Thursday, December 18, 2008

US Manufacturing Crisis

That is, crises that are manufactured.

First, Wall Street provided proof of a credit crunch by...not lending. With absolutely no clue about how banks or Wall Street even works, congress was cowed into diverting $700 billion from other, worthier investments.

With that lesson in mind, Chrysler is manufacturing a crisis in Detroit by...not manufacturing. And, to prove that auto sales are down due to the non-existent credit crunch, Chrysler Financial is threatening...not to lend. And, to prove that dealers are having a rough go of things, Chrysler is going to start fining dealers for rolling stock left on the lot too long.

See how that works?

But, here's the deal. Michigan credit unions say they have plenty to lend on autos. There's no outcry from the UAW; Chrysler employees are getting an extra two weeks' paid vacation. And, by the way, if you've got too much inventory, curtailing production is the only sensible thing to do (which explains why it didn't happen sooner).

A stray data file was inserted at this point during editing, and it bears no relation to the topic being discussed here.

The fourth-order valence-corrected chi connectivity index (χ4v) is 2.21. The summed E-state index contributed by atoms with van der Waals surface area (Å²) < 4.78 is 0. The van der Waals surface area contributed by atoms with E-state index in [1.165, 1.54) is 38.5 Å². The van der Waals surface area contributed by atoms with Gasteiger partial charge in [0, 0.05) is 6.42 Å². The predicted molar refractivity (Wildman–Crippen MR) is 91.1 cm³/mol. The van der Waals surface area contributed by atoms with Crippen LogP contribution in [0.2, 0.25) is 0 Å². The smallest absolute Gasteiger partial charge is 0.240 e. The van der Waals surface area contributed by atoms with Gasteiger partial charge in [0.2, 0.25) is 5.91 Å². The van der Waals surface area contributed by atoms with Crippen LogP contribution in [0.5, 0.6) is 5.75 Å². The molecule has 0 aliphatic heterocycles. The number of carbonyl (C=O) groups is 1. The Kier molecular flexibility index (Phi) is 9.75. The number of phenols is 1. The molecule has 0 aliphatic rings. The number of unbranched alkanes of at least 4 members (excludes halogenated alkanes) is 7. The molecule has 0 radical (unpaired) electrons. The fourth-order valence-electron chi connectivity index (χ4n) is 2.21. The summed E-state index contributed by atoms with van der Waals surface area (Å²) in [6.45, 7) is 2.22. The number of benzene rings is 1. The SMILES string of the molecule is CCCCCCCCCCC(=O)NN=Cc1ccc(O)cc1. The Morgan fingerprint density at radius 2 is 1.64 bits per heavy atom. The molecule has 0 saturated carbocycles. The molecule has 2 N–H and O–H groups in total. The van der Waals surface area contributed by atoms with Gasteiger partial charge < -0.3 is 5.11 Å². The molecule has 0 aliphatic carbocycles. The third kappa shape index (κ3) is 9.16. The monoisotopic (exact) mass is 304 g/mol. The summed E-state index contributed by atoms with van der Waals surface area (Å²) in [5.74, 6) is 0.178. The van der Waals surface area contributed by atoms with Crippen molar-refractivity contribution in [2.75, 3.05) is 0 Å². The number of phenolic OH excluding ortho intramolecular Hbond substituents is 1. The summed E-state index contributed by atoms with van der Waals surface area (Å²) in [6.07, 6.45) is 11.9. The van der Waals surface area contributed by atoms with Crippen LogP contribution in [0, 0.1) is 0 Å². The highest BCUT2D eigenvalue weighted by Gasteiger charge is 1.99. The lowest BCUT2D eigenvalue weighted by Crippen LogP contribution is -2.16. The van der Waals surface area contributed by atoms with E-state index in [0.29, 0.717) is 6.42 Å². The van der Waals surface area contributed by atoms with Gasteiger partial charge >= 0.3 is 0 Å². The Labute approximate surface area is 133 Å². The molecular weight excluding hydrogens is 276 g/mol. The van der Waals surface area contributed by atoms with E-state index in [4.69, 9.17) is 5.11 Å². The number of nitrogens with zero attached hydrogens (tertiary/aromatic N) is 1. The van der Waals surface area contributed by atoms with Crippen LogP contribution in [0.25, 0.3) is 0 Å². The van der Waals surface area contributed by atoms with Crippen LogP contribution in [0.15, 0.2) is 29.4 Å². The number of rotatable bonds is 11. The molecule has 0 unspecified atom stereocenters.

Chrysler is making all the right moves to extort $7 billion (just a downpayment to get them into January) in diverted funds from other, worthier investments. One of those other, worthier investments may just be loaning money to Chrysler at market terms. Ask yourself just how bad the market terms have to be to extort taxpayers while opening your company up to the dictates of the federal government.

Who says the US doesn't manufacture anymore?

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